And then of course, we have the fifth (bonus) disc. This is the stuff fans of the show will probably want to see the most. First up is the show's original Pilot episode. It's a must watch, if only to see the very first incarnation of the show. Some sketches and characters did make appearances in the actual series, but otherwise, there's some very entertaining material here.
The real treasure trove just might be the 43 Unaired Sketches. As you'd expect, some are hit and miss, but there's still some pretty inspired stuff here. Unaired sketches that were produced, but not included, in the pilot are here too.
The pilot and unaired sketches also features Optional Commentary with Kevin Allison, Todd Holoubek, Joe Lo Truglio, Michael Patrick Jann, Ken Marino, Michael Showalter and David Wain. The commentary here is really a must listen for fans. There are interesting thoughts and anecdotes on the unaired sketches and their production, but the commentary on the pilot and the unaired sketches from the pilot are must listens. A lot of background information can be gleamed — namely how the show came about, and what changes were ultimately made when the show went to series (namely, the sketches became less connected). Wain, per usual, seems to be leading the conversation and offers a lot of technical details. Lots of asides and fun comments are shared, too. Again, lots of insightful, fascinating and entertaining thoughts and a lot to take away from the commentary.
More Outtakes can be found on the bonus disc — all from the pilot and unaired sketches. The Special Appearances section is another excellent inclusion — it's downright entertaining to see these vintage clips, let alone have the cast hawk the series in different ways. The appearances are as follows: on The Jon Stewart Show (just look how young Stewart was!), MTV's Shut Up and Laugh from Panama City (ooh, a younger Norm MacDonald), Spring Break Safety Tips and the MTV Christmas Party video. Rounding out the exhaustive set are six Promos. Ah, more nostalgia through advertising.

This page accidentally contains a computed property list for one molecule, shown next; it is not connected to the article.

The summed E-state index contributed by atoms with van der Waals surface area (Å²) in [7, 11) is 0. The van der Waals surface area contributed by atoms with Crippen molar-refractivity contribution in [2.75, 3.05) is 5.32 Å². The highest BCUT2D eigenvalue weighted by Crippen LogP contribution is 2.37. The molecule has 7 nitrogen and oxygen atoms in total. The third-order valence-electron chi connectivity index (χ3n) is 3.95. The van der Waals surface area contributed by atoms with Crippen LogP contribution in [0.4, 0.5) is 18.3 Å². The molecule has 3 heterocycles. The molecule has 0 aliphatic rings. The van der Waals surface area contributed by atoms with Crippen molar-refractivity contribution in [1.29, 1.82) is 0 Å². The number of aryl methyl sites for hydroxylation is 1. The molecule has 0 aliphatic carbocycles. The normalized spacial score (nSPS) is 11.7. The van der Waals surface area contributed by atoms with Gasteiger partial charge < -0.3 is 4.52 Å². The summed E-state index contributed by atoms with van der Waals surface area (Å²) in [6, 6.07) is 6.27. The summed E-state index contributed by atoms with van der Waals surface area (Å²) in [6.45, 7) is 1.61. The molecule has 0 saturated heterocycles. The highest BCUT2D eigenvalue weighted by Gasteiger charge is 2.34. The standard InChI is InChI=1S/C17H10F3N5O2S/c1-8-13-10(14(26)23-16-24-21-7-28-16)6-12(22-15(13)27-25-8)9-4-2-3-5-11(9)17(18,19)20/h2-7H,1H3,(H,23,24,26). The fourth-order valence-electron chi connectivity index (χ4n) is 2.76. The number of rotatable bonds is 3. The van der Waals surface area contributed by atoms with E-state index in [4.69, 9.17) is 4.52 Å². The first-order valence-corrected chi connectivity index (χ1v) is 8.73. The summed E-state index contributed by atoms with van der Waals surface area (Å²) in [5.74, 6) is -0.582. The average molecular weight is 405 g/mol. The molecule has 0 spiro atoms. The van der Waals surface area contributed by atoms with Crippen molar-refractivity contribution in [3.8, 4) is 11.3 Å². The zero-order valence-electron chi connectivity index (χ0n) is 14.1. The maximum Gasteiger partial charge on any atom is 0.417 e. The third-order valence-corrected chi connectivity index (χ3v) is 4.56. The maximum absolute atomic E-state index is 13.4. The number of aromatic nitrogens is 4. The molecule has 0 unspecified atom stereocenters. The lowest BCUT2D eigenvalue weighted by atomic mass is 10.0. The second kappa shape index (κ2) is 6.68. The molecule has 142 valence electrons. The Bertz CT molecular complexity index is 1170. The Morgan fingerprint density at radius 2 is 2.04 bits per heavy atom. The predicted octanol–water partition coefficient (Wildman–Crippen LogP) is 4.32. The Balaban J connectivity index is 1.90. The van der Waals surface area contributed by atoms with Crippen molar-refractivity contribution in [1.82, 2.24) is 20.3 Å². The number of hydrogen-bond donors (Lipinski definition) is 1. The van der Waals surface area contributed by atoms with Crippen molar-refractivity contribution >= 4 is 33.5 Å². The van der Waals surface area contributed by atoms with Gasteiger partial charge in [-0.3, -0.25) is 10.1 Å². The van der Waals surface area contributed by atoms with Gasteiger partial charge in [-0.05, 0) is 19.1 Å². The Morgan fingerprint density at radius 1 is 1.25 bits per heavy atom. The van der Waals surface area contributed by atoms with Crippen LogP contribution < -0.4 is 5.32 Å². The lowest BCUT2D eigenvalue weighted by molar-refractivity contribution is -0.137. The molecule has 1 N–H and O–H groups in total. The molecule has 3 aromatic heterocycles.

Finally, on a different note, some viewers should be aware that some of the music has been replaced throughout the series (something we should all be used to by now thanks to insane music licensing fees for DVD). But the good news is that series composer Craig Wedren has helped to replace certain musical tracks. Rock on.
"The State" is arguably one of the most anticipated TV-on-DVD releases ever, and this set does not disappoint in the least. The episodes look and sound good, but the real enjoyment comes from having the entire series in a single package. Making it even more appealing are all the extras, including commentary on every single episode, outtakes, interviews, promo material and unaired sketches — it's like a complete archive for the series. In short, the long wait was worth it — especially since all the members of the troupe helped put this excellent package together. For fans of sketch comedy and Gen-Xers, this is a must buy.